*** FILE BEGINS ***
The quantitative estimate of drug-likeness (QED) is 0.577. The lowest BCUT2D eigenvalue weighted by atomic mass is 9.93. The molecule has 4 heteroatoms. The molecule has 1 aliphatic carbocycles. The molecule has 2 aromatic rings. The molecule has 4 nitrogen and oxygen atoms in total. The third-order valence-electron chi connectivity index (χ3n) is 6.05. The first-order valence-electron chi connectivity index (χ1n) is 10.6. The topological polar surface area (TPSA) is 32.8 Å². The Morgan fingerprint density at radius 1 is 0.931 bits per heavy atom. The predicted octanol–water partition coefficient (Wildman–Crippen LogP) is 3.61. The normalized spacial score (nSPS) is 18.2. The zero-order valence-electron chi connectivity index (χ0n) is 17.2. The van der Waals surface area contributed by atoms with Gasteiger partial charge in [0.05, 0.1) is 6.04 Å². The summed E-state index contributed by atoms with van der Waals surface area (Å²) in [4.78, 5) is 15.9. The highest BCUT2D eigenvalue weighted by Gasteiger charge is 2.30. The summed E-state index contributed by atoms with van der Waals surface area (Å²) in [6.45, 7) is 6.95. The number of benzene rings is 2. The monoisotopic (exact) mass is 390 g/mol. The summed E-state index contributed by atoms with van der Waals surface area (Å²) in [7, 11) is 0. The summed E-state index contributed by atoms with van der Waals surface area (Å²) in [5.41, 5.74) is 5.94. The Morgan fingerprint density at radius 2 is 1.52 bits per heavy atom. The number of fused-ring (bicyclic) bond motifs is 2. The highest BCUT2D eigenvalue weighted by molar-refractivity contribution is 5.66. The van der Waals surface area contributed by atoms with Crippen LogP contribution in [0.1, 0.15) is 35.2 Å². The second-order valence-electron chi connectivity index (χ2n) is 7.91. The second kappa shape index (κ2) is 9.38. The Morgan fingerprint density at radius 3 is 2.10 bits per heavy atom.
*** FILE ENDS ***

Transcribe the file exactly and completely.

The quantitative estimate of drug-likeness (QED) is 0.577. The lowest BCUT2D eigenvalue weighted by atomic mass is 9.93. The molecule has 4 heteroatoms. The molecule has 1 aliphatic carbocycles. The molecule has 2 aromatic rings. The molecule has 4 nitrogen and oxygen atoms in total. The third-order valence-electron chi connectivity index (χ3n) is 6.05. The first-order valence-electron chi connectivity index (χ1n) is 10.6. The topological polar surface area (TPSA) is 32.8 Å². The Morgan fingerprint density at radius 1 is 0.931 bits per heavy atom. The predicted octanol–water partition coefficient (Wildman–Crippen LogP) is 3.61. The normalized spacial score (nSPS) is 18.2. The zero-order valence-electron chi connectivity index (χ0n) is 17.2. The van der Waals surface area contributed by atoms with Gasteiger partial charge in [0.05, 0.1) is 6.04 Å². The summed E-state index contributed by atoms with van der Waals surface area (Å²) in [4.78, 5) is 15.9. The highest BCUT2D eigenvalue weighted by Gasteiger charge is 2.30. The summed E-state index contributed by atoms with van der Waals surface area (Å²) in [6.45, 7) is 6.95. The number of benzene rings is 2. The monoisotopic (exact) mass is 390 g/mol. The summed E-state index contributed by atoms with van der Waals surface area (Å²) in [7, 11) is 0. The summed E-state index contributed by atoms with van der Waals surface area (Å²) in [5.41, 5.74) is 5.94. The Morgan fingerprint density at radius 2 is 1.52 bits per heavy atom. The number of fused-ring (bicyclic) bond motifs is 2. The highest BCUT2D eigenvalue weighted by molar-refractivity contribution is 5.66. The van der Waals surface area contributed by atoms with Crippen LogP contribution in [0.1, 0.15) is 35.2 Å². The second-order valence-electron chi connectivity index (χ2n) is 7.91. The second kappa shape index (κ2) is 9.38. The Morgan fingerprint density at radius 3 is 2.10 bits per heavy atom.